DOHA, Qatar — It was an odd and unprecedented scene.
After a 2-0 victory over Poland at Stadium 974 in Doha on Wednesday, Argentina and its top star, Lionel Messi, celebrated having won Group C and advanced to the knockout stage. But Poland was also exalting following its loss. Many of its players huddled on the field around a cellphone, and then cheered and hugged as well, a strange reaction following a defeat.
A 30-minute drive away at Lusail Stadium, in the night’s other Group C game, Mexico had been leading Saudi Arabia, 2-0, with a handful of minutes still remaining in extra time. If that score held, Mexico would finish with 4 points, the same as Poland. But Mexico’s streak of advancing to the knockout stage in seven straight World Cups would end by virtue of losing the sixth — yes, the sixth — tiebreaker between it and Poland: each team’s number of yellow and red cards.
But when Salem al-Dawsari scored in the fifth minute of added time — and with three minutes remaining in the game — the difference in yellows cards between Mexico and Poland became moot. Suddenly, Mexico had a worse goal differential than Poland and thus was losing the first tiebreaker. Watching on the screen, Poland’s players rejoiced. Then moments later, after the final whistle in Mexico’s 2-1 win, they celebrated their country’s first trip to the knockout stage since 1986.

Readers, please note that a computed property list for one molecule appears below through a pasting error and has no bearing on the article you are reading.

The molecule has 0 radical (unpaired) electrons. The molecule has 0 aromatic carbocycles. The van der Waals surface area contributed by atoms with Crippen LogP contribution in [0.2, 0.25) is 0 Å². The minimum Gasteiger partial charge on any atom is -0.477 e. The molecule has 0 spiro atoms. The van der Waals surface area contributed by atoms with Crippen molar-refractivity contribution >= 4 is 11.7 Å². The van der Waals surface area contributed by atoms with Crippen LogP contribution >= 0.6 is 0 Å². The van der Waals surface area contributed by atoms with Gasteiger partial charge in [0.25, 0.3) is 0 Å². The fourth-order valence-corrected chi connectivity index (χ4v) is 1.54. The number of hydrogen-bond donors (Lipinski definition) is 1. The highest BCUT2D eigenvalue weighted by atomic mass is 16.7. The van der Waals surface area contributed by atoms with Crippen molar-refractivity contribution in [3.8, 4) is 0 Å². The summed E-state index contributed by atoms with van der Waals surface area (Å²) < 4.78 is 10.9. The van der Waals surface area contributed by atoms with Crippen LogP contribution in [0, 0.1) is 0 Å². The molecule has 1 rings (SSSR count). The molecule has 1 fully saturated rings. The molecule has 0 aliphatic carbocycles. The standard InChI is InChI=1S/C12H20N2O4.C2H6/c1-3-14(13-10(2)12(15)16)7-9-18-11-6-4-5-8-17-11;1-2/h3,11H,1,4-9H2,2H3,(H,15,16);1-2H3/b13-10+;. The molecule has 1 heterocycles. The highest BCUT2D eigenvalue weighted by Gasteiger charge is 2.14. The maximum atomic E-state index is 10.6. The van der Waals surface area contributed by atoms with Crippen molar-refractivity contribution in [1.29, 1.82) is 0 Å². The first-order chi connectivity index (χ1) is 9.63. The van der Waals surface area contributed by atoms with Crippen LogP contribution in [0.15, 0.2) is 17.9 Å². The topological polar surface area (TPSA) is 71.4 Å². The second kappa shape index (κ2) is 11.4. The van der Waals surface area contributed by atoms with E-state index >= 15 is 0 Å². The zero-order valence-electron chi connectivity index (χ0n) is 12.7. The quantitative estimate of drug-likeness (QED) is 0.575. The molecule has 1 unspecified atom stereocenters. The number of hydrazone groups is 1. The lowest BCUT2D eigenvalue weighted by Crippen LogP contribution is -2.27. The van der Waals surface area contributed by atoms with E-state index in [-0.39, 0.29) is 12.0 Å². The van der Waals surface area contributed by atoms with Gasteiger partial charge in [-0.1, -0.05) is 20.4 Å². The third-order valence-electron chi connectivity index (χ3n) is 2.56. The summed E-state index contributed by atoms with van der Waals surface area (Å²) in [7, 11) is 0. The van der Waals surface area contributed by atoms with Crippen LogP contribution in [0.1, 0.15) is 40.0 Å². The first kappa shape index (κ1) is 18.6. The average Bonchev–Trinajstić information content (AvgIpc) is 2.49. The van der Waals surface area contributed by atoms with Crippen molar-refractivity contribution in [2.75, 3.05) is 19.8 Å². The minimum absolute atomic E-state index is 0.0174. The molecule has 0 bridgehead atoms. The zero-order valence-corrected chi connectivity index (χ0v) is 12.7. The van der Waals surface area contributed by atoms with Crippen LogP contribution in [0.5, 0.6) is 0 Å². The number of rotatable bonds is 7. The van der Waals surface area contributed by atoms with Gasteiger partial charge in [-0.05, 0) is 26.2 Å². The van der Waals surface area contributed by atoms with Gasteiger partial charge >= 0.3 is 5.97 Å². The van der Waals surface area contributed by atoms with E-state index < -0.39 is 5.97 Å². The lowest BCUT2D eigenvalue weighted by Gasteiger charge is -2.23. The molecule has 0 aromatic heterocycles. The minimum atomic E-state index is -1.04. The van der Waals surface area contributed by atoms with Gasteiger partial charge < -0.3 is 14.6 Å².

“Sometimes defeats are bittersweet, or sweet and bitter,” Poland Coach Czeslaw Michniewicz said through an interpreter. “But we went through, after many many years.”
The drama of the knockout stage awaits — it begins on Saturday — but Wednesday provided a tension-filled teaser. Entering the day, the mission was clear for Argentina and Poland: win and advance. But both teams knew — as did Mexico — of the scenarios in which Mexico could catch one of the other teams in the standings. If Argentina beat Poland, Mexico needed to win — and score a lot of goals.
A Brief Guide to the 2022 World Cup